This Spring, the Center for Environmental Policy hosted a forum at Hogan Lovells in Washington, DC, entitled, Legislative Priorities and Strategies for Environmental Protection. This forum featured:
- Richard A. Denison, Ph.D., Lead Senior Scientist, Environmental Defense Fund
- Amy Duvall, Senior Director, Federal Affairs, American Chemistry Council
- Jim Jones, former Assistant Administrator of EPA's Office of Chemical Safety and Pollution Prevention.
Dan Fiorino, director of the Center for Environmental Policy at American University's School of Public Affairs moderated.
Speakers discussed the factors and processes that led to the passage of the Frank R. Lautenberg Chemical Safety for the 21st Century Act in 2016, a reauthorization of the 1976 Toxic Substances Control Act signed by President Ford. According to Amy Duvall, the American Chemistry Council, EPA and industry and environmental stakeholders released a set of high level principles to guide the development of a modern bill, with federal preemption as a unifying goal. According to Jim Jones, EPA's priority was the use of risk-based safety standards, and the fact that the new law achieved this goal was a remarkable achievement.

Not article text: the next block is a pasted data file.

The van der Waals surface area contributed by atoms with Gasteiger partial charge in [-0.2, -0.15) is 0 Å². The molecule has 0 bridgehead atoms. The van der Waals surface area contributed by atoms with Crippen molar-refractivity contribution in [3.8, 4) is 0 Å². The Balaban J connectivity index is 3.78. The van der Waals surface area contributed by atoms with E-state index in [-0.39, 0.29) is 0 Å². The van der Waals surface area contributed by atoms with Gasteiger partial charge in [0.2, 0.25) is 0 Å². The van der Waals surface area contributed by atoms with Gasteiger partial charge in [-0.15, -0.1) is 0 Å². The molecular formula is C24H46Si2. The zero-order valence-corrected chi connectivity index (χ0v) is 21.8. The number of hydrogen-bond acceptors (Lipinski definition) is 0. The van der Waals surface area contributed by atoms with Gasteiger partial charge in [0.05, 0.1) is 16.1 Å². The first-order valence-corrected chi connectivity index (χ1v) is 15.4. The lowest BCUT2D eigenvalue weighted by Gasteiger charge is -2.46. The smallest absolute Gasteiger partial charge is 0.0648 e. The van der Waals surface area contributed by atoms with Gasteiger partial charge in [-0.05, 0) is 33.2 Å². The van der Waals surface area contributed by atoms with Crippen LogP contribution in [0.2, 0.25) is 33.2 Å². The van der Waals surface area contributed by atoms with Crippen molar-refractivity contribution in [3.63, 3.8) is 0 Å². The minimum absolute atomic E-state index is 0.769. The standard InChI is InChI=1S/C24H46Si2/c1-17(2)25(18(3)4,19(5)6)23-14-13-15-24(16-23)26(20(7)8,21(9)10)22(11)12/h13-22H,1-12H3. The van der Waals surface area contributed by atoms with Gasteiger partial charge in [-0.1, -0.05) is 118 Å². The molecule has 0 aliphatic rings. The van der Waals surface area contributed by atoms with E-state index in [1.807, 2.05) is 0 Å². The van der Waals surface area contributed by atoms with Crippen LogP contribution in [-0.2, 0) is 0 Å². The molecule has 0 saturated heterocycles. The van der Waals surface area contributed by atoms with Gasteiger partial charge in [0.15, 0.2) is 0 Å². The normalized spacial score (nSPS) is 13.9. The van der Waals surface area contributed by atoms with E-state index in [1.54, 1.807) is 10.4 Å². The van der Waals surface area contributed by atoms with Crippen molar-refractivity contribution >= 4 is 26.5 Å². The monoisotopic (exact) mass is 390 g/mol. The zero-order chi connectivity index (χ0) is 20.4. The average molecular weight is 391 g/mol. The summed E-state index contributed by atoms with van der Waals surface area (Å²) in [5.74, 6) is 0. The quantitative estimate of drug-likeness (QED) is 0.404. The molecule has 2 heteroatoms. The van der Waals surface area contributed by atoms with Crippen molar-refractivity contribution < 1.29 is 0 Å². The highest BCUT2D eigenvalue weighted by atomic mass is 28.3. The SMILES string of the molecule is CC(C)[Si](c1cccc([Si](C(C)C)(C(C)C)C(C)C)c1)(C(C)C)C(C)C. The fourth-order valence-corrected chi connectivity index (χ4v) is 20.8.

Bipartisanship was a major factor in advancing the bill. Indeed, at a time when polarization in Congress is a major source of national frustration, the story of this law demonstrates that cooperation is possible under the right circumstances and with the right leadership. Senator Frank Lautenberg introduced a reauthorization of the Toxic Substances Control Act three times on his own. Only in 2013, when he jointly introduced a reauthorization bill together with Senator David Vitter, did the bill gain the momentum necessary to move forward toward passage.
Several factors help in explaining how the law was able to gain passage. One is that, in response to the deficiencies in the 1976 law, many states were enacting their own chemical laws and policies, and this created difficulties for the industry. The chemical industry was motivated to modernize the old law and accept enhancements in the regulatory structure because of their interest in having one national regulatory regime rather than many divergent state regulations.
From the public health perspective, the new law does correct some of the deficiencies in the 1976 law, especially with respect to EPA’s authority to collect data, the regulation of existing chemical risks, the availability of data, and the process for setting priorities among chemicals.
In brief, there was sufficient interest in moving to more effective regulation that also established a high degree of national consistency for the industry. Those conditions, combined with the right kind of leadership, made the passage of the new chemical safety law possible. The challenge now lies in the implementation.
Watch the full discussion below.